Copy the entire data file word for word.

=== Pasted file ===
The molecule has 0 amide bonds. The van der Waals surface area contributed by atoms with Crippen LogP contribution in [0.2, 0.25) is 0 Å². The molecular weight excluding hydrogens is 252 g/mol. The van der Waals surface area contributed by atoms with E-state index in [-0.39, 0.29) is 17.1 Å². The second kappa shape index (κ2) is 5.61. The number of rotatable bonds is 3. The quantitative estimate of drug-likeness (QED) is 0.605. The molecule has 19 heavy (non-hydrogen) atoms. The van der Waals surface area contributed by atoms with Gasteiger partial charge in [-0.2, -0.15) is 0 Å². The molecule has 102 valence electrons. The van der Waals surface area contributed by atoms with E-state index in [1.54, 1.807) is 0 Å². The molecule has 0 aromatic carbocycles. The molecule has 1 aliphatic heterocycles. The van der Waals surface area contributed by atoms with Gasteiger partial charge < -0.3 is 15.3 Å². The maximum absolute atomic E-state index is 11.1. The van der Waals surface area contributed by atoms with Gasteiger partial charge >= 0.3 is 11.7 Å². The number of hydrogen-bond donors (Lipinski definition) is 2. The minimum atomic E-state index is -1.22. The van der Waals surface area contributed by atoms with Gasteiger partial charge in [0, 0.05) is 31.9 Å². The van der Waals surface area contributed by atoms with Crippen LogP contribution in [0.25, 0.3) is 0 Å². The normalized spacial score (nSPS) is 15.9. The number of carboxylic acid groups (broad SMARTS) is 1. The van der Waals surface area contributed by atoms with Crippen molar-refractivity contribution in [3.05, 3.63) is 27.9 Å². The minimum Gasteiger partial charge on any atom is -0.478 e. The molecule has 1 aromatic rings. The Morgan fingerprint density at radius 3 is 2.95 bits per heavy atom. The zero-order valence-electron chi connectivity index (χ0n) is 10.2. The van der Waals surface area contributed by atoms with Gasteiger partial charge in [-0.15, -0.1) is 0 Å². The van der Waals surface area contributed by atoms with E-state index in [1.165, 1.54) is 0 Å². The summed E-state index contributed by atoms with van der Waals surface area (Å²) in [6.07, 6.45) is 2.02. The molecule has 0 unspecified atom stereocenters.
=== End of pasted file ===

The molecule has 0 amide bonds. The van der Waals surface area contributed by atoms with Crippen LogP contribution in [0.2, 0.25) is 0 Å². The molecular weight excluding hydrogens is 252 g/mol. The van der Waals surface area contributed by atoms with E-state index in [-0.39, 0.29) is 17.1 Å². The second kappa shape index (κ2) is 5.61. The number of rotatable bonds is 3. The quantitative estimate of drug-likeness (QED) is 0.605. The molecule has 19 heavy (non-hydrogen) atoms. The van der Waals surface area contributed by atoms with Gasteiger partial charge in [-0.2, -0.15) is 0 Å². The molecule has 102 valence electrons. The van der Waals surface area contributed by atoms with E-state index in [1.54, 1.807) is 0 Å². The molecule has 0 aromatic carbocycles. The molecule has 1 aliphatic heterocycles. The van der Waals surface area contributed by atoms with Gasteiger partial charge < -0.3 is 15.3 Å². The maximum absolute atomic E-state index is 11.1. The van der Waals surface area contributed by atoms with Gasteiger partial charge >= 0.3 is 11.7 Å². The number of hydrogen-bond donors (Lipinski definition) is 2. The minimum atomic E-state index is -1.22. The van der Waals surface area contributed by atoms with Gasteiger partial charge in [0, 0.05) is 31.9 Å². The van der Waals surface area contributed by atoms with Crippen LogP contribution in [0.25, 0.3) is 0 Å². The normalized spacial score (nSPS) is 15.9. The number of carboxylic acid groups (broad SMARTS) is 1. The van der Waals surface area contributed by atoms with Crippen molar-refractivity contribution in [3.05, 3.63) is 27.9 Å². The minimum Gasteiger partial charge on any atom is -0.478 e. The molecule has 1 aromatic rings. The Morgan fingerprint density at radius 3 is 2.95 bits per heavy atom. The zero-order valence-electron chi connectivity index (χ0n) is 10.2. The van der Waals surface area contributed by atoms with Gasteiger partial charge in [-0.15, -0.1) is 0 Å². The van der Waals surface area contributed by atoms with E-state index in [1.165, 1.54) is 0 Å². The summed E-state index contributed by atoms with van der Waals surface area (Å²) in [6.07, 6.45) is 2.02. The molecule has 0 unspecified atom stereocenters.